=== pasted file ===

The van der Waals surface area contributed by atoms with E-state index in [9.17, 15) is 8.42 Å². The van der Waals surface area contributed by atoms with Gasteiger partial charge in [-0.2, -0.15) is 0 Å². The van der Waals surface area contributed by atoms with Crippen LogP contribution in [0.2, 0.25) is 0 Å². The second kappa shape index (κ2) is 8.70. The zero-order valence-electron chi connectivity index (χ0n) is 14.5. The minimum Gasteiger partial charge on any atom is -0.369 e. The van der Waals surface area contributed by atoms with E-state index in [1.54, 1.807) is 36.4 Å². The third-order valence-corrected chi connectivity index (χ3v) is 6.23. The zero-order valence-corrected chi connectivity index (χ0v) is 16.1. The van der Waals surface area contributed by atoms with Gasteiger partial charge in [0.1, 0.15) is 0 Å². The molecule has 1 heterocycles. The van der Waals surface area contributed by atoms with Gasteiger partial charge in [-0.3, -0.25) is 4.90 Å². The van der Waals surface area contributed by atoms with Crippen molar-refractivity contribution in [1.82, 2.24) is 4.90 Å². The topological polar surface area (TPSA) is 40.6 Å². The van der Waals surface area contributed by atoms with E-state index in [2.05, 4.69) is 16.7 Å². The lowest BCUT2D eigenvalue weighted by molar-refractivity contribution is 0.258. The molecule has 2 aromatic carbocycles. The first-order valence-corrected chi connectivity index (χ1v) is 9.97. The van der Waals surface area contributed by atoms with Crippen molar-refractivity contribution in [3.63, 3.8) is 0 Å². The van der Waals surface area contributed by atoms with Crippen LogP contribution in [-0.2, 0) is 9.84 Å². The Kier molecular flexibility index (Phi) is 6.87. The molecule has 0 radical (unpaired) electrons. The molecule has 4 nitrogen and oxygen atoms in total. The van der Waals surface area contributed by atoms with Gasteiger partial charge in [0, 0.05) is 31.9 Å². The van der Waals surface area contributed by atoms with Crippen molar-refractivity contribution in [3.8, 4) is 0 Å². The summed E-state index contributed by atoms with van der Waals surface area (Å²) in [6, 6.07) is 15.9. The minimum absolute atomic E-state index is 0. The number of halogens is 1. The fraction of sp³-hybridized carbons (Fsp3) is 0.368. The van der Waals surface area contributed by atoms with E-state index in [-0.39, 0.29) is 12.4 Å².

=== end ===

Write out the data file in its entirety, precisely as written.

The van der Waals surface area contributed by atoms with E-state index in [9.17, 15) is 8.42 Å². The van der Waals surface area contributed by atoms with Gasteiger partial charge in [-0.2, -0.15) is 0 Å². The van der Waals surface area contributed by atoms with Crippen LogP contribution in [0.2, 0.25) is 0 Å². The second kappa shape index (κ2) is 8.70. The zero-order valence-electron chi connectivity index (χ0n) is 14.5. The minimum Gasteiger partial charge on any atom is -0.369 e. The van der Waals surface area contributed by atoms with E-state index in [1.54, 1.807) is 36.4 Å². The third-order valence-corrected chi connectivity index (χ3v) is 6.23. The zero-order valence-corrected chi connectivity index (χ0v) is 16.1. The van der Waals surface area contributed by atoms with Gasteiger partial charge in [0.1, 0.15) is 0 Å². The molecule has 1 heterocycles. The van der Waals surface area contributed by atoms with Gasteiger partial charge in [-0.3, -0.25) is 4.90 Å². The van der Waals surface area contributed by atoms with Crippen molar-refractivity contribution in [1.82, 2.24) is 4.90 Å². The topological polar surface area (TPSA) is 40.6 Å². The van der Waals surface area contributed by atoms with E-state index in [2.05, 4.69) is 16.7 Å². The lowest BCUT2D eigenvalue weighted by molar-refractivity contribution is 0.258. The molecule has 2 aromatic carbocycles. The first-order valence-corrected chi connectivity index (χ1v) is 9.97. The van der Waals surface area contributed by atoms with Crippen molar-refractivity contribution in [3.63, 3.8) is 0 Å². The van der Waals surface area contributed by atoms with Crippen LogP contribution in [-0.2, 0) is 9.84 Å². The Kier molecular flexibility index (Phi) is 6.87. The molecule has 0 radical (unpaired) electrons. The molecule has 4 nitrogen and oxygen atoms in total. The van der Waals surface area contributed by atoms with Gasteiger partial charge in [0, 0.05) is 31.9 Å². The van der Waals surface area contributed by atoms with Crippen molar-refractivity contribution in [3.8, 4) is 0 Å². The summed E-state index contributed by atoms with van der Waals surface area (Å²) in [6, 6.07) is 15.9. The minimum absolute atomic E-state index is 0. The number of halogens is 1. The fraction of sp³-hybridized carbons (Fsp3) is 0.368. The van der Waals surface area contributed by atoms with E-state index in [-0.39, 0.29) is 12.4 Å².